US President Donald Trump redoubled what many deemed “racist” attacks on a quartet of non-white Democratic congresswomen Monday, insisting they leave the United States if they wished to continue complaining about his policies.
On Sunday, the first-term congresswomen — known as “The Squad” on Capitol Hill — were the target of yet another series of controversial tweets from Trump. Yet, this time, the Republican president seemed to have crossed a red line. Considering that the US was built on the concept of a melting pot, and the notion that immigrants from all over the world made the nation stronger, Trump’s remarks that those who disagreed with his policies should “go back and help fix the totally broke and crime infested places from which they came” offended tens of millions of Americans who reject Trump’s apparent belief that the country belongs first and foremost to whites.
On Sunday, Trump tweeted: “So interesting to see ‘Progressive’ Democrat Congresswomen, who originally came from countries whose governments are a complete and total catastrophe, the worst, most corrupt and inept anywhere in the world (if they even have a functioning government at all), now loudly and viciously telling the people of the United States, the greatest and most powerful Nation on earth, how our government is to be run.”
He added: “Why don’t they go back and help fix the totally broken and crime infested places from which they came. Then come back and show us how it is done. These places need your help badly, you can’t leave fast enough. I’m sure that Nancy Pelosi would be very happy to quickly work out free travel arrangements!”
Since they took office early this year, Representatives Ilhan Omar of Minnesota, Alexandria Ocasio-Cortez of New York, Rashida Tlaib of Michigan and Ayanna Pressley of Massachusetts have found themselves at odds with leaders in their own Democratic Party, as well as the target of attacks by the president.
Trump denied his attacks on the four — all women of colour — were racist. He also said he was unbothered by statements of support from white nationalists, who say they hear common cause in the president’s statements.
“It doesn’t concern me because many people agree with me,” Trump said on the White House South Lawn, where an event focused on American manufacturing took a dark turn towards inflammatory rhetoric as the president defended himself.
Trump repeated the most controversial part of his tweets: if the congresswomen don’t like the United States, they can leave. “As far as I’m concerned, if you hate our country, if you’re not happy here, you can leave,” Trump said. “If you’re not happy in the US, if you’re complaining all the time, you can leave. You can leave right now,” Trump added.
Questioned about the charge by Democratic House Speaker Nancy Pelosi that he was attempting to “make America white again,” Trump employed a favourite tactic: turning accusations against him around on his accusers. “That’s just a very racist statement,” Trump said.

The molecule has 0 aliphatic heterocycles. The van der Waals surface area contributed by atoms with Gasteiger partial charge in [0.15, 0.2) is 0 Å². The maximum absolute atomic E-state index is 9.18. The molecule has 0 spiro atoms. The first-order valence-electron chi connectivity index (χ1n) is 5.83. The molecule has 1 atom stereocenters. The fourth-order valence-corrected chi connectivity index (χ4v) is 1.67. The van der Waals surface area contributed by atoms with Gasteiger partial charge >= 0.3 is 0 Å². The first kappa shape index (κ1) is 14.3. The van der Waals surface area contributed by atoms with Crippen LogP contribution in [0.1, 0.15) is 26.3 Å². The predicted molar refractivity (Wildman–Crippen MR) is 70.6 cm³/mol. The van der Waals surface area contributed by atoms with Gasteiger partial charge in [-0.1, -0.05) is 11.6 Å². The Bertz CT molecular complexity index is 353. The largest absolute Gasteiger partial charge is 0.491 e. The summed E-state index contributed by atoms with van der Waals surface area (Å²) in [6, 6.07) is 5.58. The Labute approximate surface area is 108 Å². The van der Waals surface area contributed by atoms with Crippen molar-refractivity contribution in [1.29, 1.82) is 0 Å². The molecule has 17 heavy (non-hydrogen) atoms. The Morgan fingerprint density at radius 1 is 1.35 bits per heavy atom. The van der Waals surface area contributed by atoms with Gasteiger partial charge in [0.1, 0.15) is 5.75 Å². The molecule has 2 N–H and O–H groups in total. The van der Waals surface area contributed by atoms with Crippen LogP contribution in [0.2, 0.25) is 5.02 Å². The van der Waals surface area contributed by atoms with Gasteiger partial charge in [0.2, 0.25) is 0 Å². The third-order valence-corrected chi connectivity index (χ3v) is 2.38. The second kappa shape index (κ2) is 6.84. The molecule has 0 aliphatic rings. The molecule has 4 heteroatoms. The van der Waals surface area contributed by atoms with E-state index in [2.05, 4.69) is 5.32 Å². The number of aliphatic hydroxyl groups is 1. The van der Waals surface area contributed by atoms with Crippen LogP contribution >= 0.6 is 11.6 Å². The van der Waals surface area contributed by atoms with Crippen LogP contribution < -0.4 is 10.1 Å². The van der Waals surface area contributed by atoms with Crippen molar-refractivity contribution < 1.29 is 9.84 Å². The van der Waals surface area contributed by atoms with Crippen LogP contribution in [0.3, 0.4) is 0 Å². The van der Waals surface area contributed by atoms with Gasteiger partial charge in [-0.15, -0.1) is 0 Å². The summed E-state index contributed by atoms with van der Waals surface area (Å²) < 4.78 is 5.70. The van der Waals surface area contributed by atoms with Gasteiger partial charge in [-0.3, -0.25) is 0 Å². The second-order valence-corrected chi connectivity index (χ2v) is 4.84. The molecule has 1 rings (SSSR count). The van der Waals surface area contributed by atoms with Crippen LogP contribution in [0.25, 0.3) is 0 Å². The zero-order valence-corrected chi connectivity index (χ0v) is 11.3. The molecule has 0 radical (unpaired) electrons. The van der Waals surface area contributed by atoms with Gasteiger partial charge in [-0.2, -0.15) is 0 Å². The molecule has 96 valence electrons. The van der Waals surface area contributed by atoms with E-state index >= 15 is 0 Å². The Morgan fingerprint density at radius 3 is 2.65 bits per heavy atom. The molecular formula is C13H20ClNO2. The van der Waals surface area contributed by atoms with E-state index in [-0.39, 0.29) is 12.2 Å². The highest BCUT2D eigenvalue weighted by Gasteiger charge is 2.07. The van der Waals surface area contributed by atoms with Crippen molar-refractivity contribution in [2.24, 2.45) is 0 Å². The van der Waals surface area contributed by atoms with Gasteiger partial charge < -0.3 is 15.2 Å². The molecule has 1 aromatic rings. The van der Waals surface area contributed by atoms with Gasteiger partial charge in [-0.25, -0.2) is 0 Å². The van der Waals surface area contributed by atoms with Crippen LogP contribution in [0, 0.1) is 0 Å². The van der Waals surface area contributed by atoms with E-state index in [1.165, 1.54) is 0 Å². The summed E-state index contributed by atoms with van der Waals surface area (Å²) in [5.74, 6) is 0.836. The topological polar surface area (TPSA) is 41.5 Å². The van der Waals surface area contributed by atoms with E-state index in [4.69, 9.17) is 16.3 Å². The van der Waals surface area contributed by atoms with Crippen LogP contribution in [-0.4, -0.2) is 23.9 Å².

Originally, Trump did not name who he was attacking in Sunday’s tirade. Asked Monday who he was talking about, Trump said: “You can guess.” Eventually he did single out Omar, alleging she “hates Jews” and falsely asserting she had expressed support for the terrorist group Al-Qaeda.
Those appeared to be references to earlier controversies in which Omar, the first veiled Muslim-American of Somali origin to be elected to Congress, made comments criticising US support for Israel that were seen as invoking anti-Semitic tropes and stereotypes. A video of her discussing the 9/11 attacks was also seized by conservatives earlier this year as allegedly downplaying the terror attacks.
Ocasio-Cortez is the youngest woman ever elected to Congress. The freshman Democrat, who previously worked as a bartender, has risen to become one of the most high-profile members in the House and boasts nearly five million Twitter followers.
Tlaib, who was elected in 2018, is the first Palestinian-American woman to serve in Congress, and she and Omar are the first two Muslim women ever elected to Congress. Like Ocasio-Cortez, Tlaib has embraced progressive ideas like Medicare for All, a $15-dollar minimum wage, debt free college education, and has called for abolishing US Immigration and Customs Enforcement (ICE).
Tlaib aligned herself with a political cause far outside the Democratic mainstream when she said that she supports the controversial Boycott, Divestment and Sanctions (BDS) movement targeting Israeli institutions that support the continuing occupation of Palestinian territories and illegal settlements.
Pressley is the first black congresswoman to represent Massachusetts. Earlier this month, she sharply criticised poor conditions for detained migrants and the growing humanitarian crisis on the southern border after touring Texas border facilities with other Democratic lawmakers.